If you were out freezing your nose off Wednesday in Heritage Lakes, you might have seen a woman in a yellow coat holding an iPad and a set of big orange calipers.
That was city tree department operator Wendy Bosma, who braved blowing snow and frigid winds this week as part of her ongoing quest to inventory every tree in St. Albert.
“My hands and feet are what get the coldest,” she said, as she scrutinized a green ash on Heritage Drive. She also gets a lot of residents asking her if she’s going to cut a tree down or give them a ticket. But it was interesting work, and she gets to see a lot of rabbits, magpies and gray jays.
“You know you’re gathering information that is valuable.”
Bosma is one of a few city workers working on the city’s new tree inventory.
About 13 per cent of St. Albert is currently covered by trees, and the city is looking to raise that to 20 per cent by 2037, said Louise Stewart, parks and open spaces manager with the City of St. Albert. The tree inventory will help crews determine where best to plant those additional trees.
While the city did an inventory in 2009, that one wasn’t kept up to date and didn’t record much beyond a tree’s species and location, Stewart said. This new one will also record the health and size of each tree and allow for real-time updates on each tree’s status.
“If a tree gets removed, it’ll be recorded instantly.”
The new inventory will help the city better plan tree maintenance, Stewart said. By knowing where old, mature trees were, crews could plan to plant more young trees around them to lessen canopy losses when the old ones die, for example. It will also help the city quantify the benefits it gets from its trees.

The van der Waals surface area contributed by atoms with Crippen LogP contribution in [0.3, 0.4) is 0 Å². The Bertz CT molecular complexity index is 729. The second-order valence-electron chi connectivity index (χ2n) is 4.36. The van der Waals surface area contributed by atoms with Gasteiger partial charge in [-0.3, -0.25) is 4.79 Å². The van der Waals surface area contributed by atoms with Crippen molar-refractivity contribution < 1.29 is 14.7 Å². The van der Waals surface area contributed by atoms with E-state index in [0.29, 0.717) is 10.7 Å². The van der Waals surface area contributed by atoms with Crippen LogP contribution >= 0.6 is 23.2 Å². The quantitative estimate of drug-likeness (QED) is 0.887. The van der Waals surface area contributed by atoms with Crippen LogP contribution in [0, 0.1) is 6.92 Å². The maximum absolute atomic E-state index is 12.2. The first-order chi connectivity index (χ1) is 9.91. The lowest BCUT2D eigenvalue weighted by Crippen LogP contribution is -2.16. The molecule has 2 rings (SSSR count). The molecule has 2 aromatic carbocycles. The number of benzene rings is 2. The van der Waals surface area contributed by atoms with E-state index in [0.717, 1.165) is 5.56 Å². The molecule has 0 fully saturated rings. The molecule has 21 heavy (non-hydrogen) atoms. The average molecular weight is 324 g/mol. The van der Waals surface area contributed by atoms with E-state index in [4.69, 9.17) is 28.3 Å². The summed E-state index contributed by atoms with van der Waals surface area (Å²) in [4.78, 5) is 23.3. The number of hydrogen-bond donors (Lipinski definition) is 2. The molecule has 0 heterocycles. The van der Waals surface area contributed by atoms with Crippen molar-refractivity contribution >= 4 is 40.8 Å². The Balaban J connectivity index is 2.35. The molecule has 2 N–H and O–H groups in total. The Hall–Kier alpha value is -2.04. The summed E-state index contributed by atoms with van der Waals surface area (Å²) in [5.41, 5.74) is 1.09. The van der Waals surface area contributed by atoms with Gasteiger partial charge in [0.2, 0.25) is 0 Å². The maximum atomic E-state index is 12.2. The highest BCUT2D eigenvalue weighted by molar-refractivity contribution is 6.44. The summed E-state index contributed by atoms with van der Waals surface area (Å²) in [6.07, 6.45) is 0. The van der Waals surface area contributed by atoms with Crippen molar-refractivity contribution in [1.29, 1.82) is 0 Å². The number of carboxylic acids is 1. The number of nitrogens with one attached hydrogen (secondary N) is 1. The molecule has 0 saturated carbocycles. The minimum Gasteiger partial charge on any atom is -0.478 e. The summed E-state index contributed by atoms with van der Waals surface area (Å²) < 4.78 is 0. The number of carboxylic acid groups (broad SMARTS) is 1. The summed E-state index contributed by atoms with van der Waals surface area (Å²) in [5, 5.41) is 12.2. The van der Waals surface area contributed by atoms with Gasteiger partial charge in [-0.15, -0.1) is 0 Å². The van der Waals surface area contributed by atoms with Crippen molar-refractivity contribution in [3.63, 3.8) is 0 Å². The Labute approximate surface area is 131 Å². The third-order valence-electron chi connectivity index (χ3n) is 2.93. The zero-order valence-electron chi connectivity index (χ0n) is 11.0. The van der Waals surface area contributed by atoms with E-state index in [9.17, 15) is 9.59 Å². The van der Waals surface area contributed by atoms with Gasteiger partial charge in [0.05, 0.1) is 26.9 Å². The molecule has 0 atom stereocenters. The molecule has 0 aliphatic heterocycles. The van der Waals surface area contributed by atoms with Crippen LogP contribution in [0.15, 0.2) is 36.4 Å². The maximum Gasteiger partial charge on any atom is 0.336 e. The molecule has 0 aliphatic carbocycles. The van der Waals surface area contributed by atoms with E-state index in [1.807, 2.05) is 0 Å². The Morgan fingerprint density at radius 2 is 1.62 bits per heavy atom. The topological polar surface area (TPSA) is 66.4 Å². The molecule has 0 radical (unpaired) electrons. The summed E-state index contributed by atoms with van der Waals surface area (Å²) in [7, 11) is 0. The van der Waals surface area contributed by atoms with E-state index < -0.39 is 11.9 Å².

How to count
Bosma said that she and a few other city workers have counted roughly 56,000 trees since they started the inventory in mid-2016, and covered about 70 per cent of the city.
To do the inventory, Bosma walks up to a tree, eyeballs it to determine its species (“It’s a lot easier in the summer because the leaves are on,” she said), measures its width with the calipers, and notes the state of the tree and its surroundings. A tree might need pruning or show signs of disease, for example, or have scars from a car or lawnmower. She then logs this information on an iPad, which links it to a map showing the precise location of each tree, and moves on to the next one.
While counters will count individual trees in parks, they won’t try to count every tree in a forest or ravine, Stewart said. Those zones will be recorded in terms of overall area for the purpose of canopy calculations.
Stewart said she hoped to have the inventory complete by next spring. Using special software, she’ll use data from the inventory to calculate the carbon, stormwater, and energy benefits of St. Albert’s public trees.
She also planned to do a random survey of about 300 plots in the city next year to calculate the ratio of private to public trees. In most communities, 60 to 75 per cent of the tree canopy is in private hands.
Stewart said the three most common street trees in St. Albert were green ash (round, first ones to drop their leaves each fall), American elm (vase-shaped, common in Forest Lawn), and Autumn Blaze maple (the ones with red maple leaves). Some of the least common are the Ohio buckeye, olive, and pear, of which there are 15, 10, and three, respectively, on city property. City residents will be able to locate these and other trees using the tree inventory once it’s put online in a few years.
Questions on the tree inventory should go to Stewart at 780-418-6698.